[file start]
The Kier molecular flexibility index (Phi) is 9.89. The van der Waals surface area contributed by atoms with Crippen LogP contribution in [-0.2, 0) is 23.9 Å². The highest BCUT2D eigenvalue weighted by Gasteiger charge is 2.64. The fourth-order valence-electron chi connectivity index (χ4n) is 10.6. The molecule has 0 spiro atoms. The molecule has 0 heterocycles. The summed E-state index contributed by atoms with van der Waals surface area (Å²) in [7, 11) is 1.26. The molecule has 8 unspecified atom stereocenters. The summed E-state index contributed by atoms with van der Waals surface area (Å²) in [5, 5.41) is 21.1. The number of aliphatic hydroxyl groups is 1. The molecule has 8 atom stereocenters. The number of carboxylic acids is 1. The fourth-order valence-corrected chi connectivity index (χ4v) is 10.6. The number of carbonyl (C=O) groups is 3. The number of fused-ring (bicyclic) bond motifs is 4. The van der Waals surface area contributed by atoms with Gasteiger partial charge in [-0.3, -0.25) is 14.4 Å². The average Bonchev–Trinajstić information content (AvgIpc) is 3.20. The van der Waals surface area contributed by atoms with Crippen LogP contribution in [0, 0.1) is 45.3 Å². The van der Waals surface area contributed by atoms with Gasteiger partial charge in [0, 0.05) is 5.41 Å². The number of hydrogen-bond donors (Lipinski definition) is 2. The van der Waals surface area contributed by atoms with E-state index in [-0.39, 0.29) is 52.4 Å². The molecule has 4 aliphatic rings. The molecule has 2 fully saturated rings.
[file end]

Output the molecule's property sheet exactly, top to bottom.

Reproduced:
The Kier molecular flexibility index (Phi) is 9.89. The van der Waals surface area contributed by atoms with Crippen LogP contribution in [-0.2, 0) is 23.9 Å². The highest BCUT2D eigenvalue weighted by Gasteiger charge is 2.64. The fourth-order valence-electron chi connectivity index (χ4n) is 10.6. The molecule has 0 spiro atoms. The molecule has 0 heterocycles. The summed E-state index contributed by atoms with van der Waals surface area (Å²) in [7, 11) is 1.26. The molecule has 8 unspecified atom stereocenters. The summed E-state index contributed by atoms with van der Waals surface area (Å²) in [5, 5.41) is 21.1. The number of aliphatic hydroxyl groups is 1. The molecule has 8 atom stereocenters. The number of carboxylic acids is 1. The fourth-order valence-corrected chi connectivity index (χ4v) is 10.6. The number of carbonyl (C=O) groups is 3. The number of fused-ring (bicyclic) bond motifs is 4. The van der Waals surface area contributed by atoms with Gasteiger partial charge in [-0.3, -0.25) is 14.4 Å². The average Bonchev–Trinajstić information content (AvgIpc) is 3.20. The van der Waals surface area contributed by atoms with Crippen LogP contribution in [0, 0.1) is 45.3 Å². The van der Waals surface area contributed by atoms with Gasteiger partial charge in [0, 0.05) is 5.41 Å². The number of hydrogen-bond donors (Lipinski definition) is 2. The van der Waals surface area contributed by atoms with E-state index in [-0.39, 0.29) is 52.4 Å². The molecule has 4 aliphatic rings. The molecule has 2 fully saturated rings.